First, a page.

Once you get the hang of it weaving can be a relaxing process and can make some pretty amazing finished products. This woven bowl is no exception.
Is your student an accomplished weaver? If not I suggest checking out this paper weaving tutorial. Paper is sturdier and easier to handle when your kiddo is just trying to figure out all this under over mumbo jumbo. Paper weaving can be done in one short sitting and is a good way to get the basics down an frustration to a minimum when breaking out the yarn.
What do you need…..
Yarn, any kind will work but thicker yarn will make the come together more quickly. Yarn can be expensive to buy but I’ve found it’s also something people tend to have stored away for “someday.” They are often willing to part with their stash if they know someone will be using it. Ask around you might end up with enough free yarn to weave bowls for everyday of the week!
Or make this project a green one by recycling an old t-shirt into yarn. Check out the directions here. It’s easy and the resulting yarn is thick enough to make it perfect for this woven basket to add up quickly. And we all have an old t-shirt or two lying around!
Get the free woven bowl template…
You’ll need my free printable weaving template. It’s sized to print on 11 x 17 printer paper.
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This template for the a woven bowl is there, in my Resource Library, in easy to print PDF form. This weaving template can be found under the heading “Art Tutorials and Printable prompts.” You’ll also find hundreds of other printable resources, all free, to encourage you in engaging your kiddos in being creative and learning more about art,
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The template is 9 inches across, exactly the size of a paper plate. The paper plate template makes a great base for your weaving because it’s slightly sturdier than regular paper. If you wanted to use tag board or even a recycled cereal box would work well.
Print out your weaving template and trace it on whatever thick material you’ve chosen. Paper plates work great but use what you have. Trace the shape and cut it out. Bend the flower petal shapes upward about 90 degrees. They won’t stay this upright but it’s a good place to start.
In and out, over and under…
To start your woven bowl you want to slide the end of your yarn into one of the slits and push it clear down toward the base of your bowl. Leave the tail hang out and don’t worry about it for now. It will be tucked in later. Work around the petal shapes making sure the yarn goes under one, over the next one.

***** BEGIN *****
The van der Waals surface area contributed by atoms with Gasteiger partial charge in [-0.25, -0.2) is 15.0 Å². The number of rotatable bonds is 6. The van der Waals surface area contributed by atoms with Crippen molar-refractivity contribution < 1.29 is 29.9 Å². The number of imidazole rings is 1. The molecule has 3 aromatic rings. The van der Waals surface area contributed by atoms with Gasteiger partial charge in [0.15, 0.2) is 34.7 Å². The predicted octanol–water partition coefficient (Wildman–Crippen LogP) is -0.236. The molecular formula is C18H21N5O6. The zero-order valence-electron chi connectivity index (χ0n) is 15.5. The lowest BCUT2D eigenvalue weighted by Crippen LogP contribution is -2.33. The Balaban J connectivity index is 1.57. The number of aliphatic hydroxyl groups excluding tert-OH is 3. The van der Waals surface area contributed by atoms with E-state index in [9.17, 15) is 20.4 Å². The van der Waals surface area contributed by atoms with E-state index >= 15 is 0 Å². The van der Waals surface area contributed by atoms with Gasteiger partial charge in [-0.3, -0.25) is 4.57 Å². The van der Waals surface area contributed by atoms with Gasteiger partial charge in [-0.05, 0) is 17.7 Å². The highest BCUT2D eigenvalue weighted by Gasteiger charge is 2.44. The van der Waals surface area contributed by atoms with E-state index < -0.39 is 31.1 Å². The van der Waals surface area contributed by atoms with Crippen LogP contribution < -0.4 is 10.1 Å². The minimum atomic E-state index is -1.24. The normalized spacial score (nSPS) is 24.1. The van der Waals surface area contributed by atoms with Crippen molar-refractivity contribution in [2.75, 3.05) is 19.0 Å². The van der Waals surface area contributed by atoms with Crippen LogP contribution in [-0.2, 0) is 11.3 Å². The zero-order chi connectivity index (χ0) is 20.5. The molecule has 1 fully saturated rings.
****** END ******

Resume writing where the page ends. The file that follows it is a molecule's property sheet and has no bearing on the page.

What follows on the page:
Because the template has an odd number of petals the weaving can continue on around in the correct pattern. If the template had an even number of petals the second row of weaving would mimic the pattern of the first row instead of being the opposite, as it should be.
Keep this in mind if you want to make your own woven bowl template instead of using the one provided above. Having an odd number of petals to weave around is crucial.
When done with one color simply snip the yarn and let the tail hang. Tuck in the second color and continue weaving being sure to maintain that same over, under pattern. Keep weaving and pushing the yarn down close to the base as you work.
Continue on adding rows of color and leaving the letting the a few inches of “tail” hang out. When the yarn has gotten as close to the top as possible stop. Tuck the tail of the last piece into the previous rows and do the same with the the other tails. It is easier to wait and do this at the end because the yarn is pushed down more tightly at this point.
More weaving projects…
Learning to weave is a great skill for crafting, improving patternings skills, and fine motor skills. It can be tricky to master but once your kiddos get it there is so much they can do! After you’re done learning how to weave a bowl check out these other weaving art projects at the Kitchen Table Classroom.
Learn to weave with this introduction to paper weaving. It will only take about fifteen minutes but it’s a great way for kids to get the idea of over/ under and alternating.
Celebrate the art of kente cloth that combines patterning, weaving, and printmaking- all on paper!
Weave two similar paintings together for a finished product that looks way more intricate than it really is. These will make you look twice!
And if you loved weaving a bowl with yarn I know you’ll want to try weaving a paper basket. This sweet square basket comes with a printable template for getting started!
If you enjoyed this woven bowl project I hope you’ll consider sharing it on your favorite social media channel!
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